Becki Lee (J.D. ‘14) recalls entering law school and debating between pursing entertainment law and intellectual property law. It might have seemed like a clear choice for Lee, who spent the first decade of her career as public relations executive in the entertainment industry, but instead of sticking with what she knew, she decided to expand her horizons.
“I was aware Georgia State Law had a great IP program because I knew of Michael Landau,” Lee said. “Also, I kept running into copyright issues in the music business and occasionally trademark issues. I just thought, ‘I really wish I could understand this stuff better,’ and I had always thought about the possibility of law school.”
Before law school, Lee spent time in Detroit as a publicist for a startup record label. She used what she learned there to start her own public relations firm, working with bands, music festivals and independent record labels. When Lee moved to Georgia, she continued her work in entertainment, but law school was still on her mind, which led her to the College of Law.
After graduating, Lee got experience at both small and large firms. She is now Counsel in the Intellectual Property practice and a member of the Entertainment & Sports industry team at Arnall Golden Gregory LLP.
“I get to do a lot of copyright work and creative review which I love,” Lee said. “I also have the freedom to work with more pro bono clients and am on the advisory board of Georgia Lawyers for the Arts, so I get to stay involved with the arts community that way as well.”
It’s just enough mix of entertainment with her love for intellectual property. She enjoys the problem-solving aspect of her job and wrapping her head around bigger abstract ideas such as how to protect a creation or brand.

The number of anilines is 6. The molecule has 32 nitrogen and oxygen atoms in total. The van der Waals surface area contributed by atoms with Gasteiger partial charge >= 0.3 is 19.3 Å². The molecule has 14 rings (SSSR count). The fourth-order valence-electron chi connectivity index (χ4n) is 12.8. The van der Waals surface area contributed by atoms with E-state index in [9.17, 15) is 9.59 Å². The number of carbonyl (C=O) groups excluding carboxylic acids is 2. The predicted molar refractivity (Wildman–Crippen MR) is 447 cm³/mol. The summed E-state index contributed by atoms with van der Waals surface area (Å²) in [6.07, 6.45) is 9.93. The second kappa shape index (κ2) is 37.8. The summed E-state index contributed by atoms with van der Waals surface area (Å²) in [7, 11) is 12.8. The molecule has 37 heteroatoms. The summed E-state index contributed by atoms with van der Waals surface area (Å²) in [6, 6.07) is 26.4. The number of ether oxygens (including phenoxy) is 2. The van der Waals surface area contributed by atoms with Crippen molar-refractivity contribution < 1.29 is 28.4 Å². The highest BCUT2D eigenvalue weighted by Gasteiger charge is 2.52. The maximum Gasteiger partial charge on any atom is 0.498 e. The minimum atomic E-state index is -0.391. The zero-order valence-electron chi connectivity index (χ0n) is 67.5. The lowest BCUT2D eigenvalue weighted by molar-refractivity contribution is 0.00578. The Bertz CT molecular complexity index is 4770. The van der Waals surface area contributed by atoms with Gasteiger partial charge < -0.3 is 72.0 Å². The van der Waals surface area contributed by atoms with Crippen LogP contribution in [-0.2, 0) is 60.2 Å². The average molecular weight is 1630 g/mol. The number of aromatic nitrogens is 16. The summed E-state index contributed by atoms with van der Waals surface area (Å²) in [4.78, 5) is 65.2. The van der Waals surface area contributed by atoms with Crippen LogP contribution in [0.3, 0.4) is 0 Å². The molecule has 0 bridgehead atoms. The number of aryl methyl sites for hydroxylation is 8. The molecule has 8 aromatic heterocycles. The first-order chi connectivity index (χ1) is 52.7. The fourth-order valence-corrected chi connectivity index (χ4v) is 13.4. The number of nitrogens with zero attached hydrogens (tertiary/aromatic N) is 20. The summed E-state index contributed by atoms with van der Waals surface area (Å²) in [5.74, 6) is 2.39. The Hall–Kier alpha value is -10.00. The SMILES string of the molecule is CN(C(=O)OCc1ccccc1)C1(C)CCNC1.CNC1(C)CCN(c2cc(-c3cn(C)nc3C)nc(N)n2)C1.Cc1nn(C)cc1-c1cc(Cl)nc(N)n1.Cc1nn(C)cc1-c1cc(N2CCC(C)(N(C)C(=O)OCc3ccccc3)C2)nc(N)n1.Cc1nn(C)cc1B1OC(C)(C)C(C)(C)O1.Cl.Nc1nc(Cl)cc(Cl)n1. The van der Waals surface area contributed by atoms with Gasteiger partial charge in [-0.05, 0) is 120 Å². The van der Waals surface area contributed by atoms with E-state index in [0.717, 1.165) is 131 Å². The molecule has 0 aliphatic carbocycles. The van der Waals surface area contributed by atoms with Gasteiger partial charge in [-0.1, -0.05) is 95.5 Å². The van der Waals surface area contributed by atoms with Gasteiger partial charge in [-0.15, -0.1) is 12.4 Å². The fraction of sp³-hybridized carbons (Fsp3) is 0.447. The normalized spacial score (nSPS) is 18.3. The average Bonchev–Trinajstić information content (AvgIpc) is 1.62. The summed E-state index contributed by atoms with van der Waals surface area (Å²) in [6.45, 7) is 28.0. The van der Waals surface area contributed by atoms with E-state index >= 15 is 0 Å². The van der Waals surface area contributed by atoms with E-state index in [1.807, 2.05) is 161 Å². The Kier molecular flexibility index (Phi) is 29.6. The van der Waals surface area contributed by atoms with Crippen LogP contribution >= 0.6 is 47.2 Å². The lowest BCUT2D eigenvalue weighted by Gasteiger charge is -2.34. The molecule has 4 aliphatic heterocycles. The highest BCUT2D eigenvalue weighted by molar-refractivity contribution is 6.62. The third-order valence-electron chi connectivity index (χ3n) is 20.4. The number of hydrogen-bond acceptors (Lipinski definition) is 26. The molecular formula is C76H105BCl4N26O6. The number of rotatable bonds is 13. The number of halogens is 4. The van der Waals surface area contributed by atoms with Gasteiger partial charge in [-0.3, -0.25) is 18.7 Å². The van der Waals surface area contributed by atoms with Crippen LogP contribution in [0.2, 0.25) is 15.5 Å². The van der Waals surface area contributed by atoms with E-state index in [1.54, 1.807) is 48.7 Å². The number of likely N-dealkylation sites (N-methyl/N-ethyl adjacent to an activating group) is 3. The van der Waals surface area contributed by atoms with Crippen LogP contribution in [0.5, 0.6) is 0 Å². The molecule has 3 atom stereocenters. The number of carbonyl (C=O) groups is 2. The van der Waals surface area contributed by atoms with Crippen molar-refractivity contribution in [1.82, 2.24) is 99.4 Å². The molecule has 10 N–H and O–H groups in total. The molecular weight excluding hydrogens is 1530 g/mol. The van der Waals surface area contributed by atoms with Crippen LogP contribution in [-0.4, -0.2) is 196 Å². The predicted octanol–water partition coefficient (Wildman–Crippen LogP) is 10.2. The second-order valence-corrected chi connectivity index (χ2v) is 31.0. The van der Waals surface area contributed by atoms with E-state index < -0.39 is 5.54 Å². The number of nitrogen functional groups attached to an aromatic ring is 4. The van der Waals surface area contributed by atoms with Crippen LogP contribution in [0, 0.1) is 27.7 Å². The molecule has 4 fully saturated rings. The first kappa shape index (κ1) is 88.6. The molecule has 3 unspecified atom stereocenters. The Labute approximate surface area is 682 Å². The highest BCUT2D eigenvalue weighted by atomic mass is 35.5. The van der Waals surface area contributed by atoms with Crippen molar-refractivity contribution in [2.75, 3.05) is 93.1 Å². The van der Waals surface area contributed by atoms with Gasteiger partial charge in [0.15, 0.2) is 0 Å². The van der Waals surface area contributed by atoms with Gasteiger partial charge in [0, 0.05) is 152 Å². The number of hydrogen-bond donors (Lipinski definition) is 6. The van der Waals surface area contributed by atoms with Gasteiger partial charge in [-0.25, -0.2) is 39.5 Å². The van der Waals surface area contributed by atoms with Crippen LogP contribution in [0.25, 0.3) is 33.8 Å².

“A few years ago I had a client that had a product with a very distinct smell,” Lee said. “People started making candles and air fresheners that smelled like the product and were advertising it using the client’s mark. We had to help the client figure out how to register a trademark for the smell. I really love sitting down and figuring out, ‘is it something that we can protect?’ so the client can enforce their rights.”
After practicing for a few years, Lee realized there were a lot of misconceptions about IP that seemed to come from pop culture and the media, but that there were not a lot of opportunities to learn about IP outside of law school. Correcting that is what inspired Lee to begin a series of children’s books, two of which she’s already published.
“There’s no reason kids shouldn’t learn about how intellectual property works,” Lee said. “I think if we start them young and they’re at least familiar with it, then they’re one step ahead when it becomes a concept they actually have to deal with.”
While Lee was a non-traditional student, going to law school 10 years after undergrad, she says it’s given her an advantage. Having a career and being a business owner before becoming a lawyer allows Lee to have better perspective and put herself in her clients’ shoes.
“It helps me put my advice in plain language, which I think some attorneys struggle with,” Lee said. “I can also give them practical advice. It’s easy to go down the doomsday path with clients, but I feel I can better understand their risk tolerance and give them the information they need to make the best decision for them.”
Written by Mara Thompson